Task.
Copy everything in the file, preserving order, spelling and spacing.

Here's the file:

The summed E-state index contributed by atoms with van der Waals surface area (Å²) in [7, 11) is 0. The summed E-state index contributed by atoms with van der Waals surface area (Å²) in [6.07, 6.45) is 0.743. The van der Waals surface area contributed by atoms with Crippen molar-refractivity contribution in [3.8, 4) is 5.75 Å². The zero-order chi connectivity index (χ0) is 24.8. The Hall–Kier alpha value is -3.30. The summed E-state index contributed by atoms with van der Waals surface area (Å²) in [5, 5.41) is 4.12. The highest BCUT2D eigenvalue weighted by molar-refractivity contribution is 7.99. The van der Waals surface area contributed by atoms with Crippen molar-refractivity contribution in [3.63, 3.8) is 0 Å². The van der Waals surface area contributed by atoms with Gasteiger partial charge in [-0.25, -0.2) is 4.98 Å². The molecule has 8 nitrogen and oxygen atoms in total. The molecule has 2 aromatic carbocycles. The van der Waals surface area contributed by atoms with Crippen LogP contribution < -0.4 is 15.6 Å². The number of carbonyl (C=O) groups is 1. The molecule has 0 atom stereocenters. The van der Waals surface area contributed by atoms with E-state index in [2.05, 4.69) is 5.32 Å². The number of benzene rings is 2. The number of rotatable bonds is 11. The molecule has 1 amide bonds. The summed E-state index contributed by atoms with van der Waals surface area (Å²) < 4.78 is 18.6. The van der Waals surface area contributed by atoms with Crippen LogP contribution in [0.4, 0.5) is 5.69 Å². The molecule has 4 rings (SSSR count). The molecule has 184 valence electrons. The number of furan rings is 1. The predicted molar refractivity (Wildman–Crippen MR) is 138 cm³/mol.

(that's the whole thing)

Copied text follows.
The summed E-state index contributed by atoms with van der Waals surface area (Å²) in [7, 11) is 0. The summed E-state index contributed by atoms with van der Waals surface area (Å²) in [6.07, 6.45) is 0.743. The van der Waals surface area contributed by atoms with Crippen molar-refractivity contribution in [3.8, 4) is 5.75 Å². The zero-order chi connectivity index (χ0) is 24.8. The Hall–Kier alpha value is -3.30. The summed E-state index contributed by atoms with van der Waals surface area (Å²) in [5, 5.41) is 4.12. The highest BCUT2D eigenvalue weighted by molar-refractivity contribution is 7.99. The van der Waals surface area contributed by atoms with Crippen molar-refractivity contribution in [3.63, 3.8) is 0 Å². The van der Waals surface area contributed by atoms with Gasteiger partial charge in [-0.25, -0.2) is 4.98 Å². The molecule has 8 nitrogen and oxygen atoms in total. The molecule has 2 aromatic carbocycles. The van der Waals surface area contributed by atoms with Crippen LogP contribution < -0.4 is 15.6 Å². The number of carbonyl (C=O) groups is 1. The molecule has 0 atom stereocenters. The van der Waals surface area contributed by atoms with E-state index in [2.05, 4.69) is 5.32 Å². The number of benzene rings is 2. The number of rotatable bonds is 11. The molecule has 1 amide bonds. The summed E-state index contributed by atoms with van der Waals surface area (Å²) < 4.78 is 18.6. The van der Waals surface area contributed by atoms with Crippen LogP contribution in [0.4, 0.5) is 5.69 Å². The molecule has 4 rings (SSSR count). The molecule has 184 valence electrons. The number of furan rings is 1. The predicted molar refractivity (Wildman–Crippen MR) is 138 cm³/mol.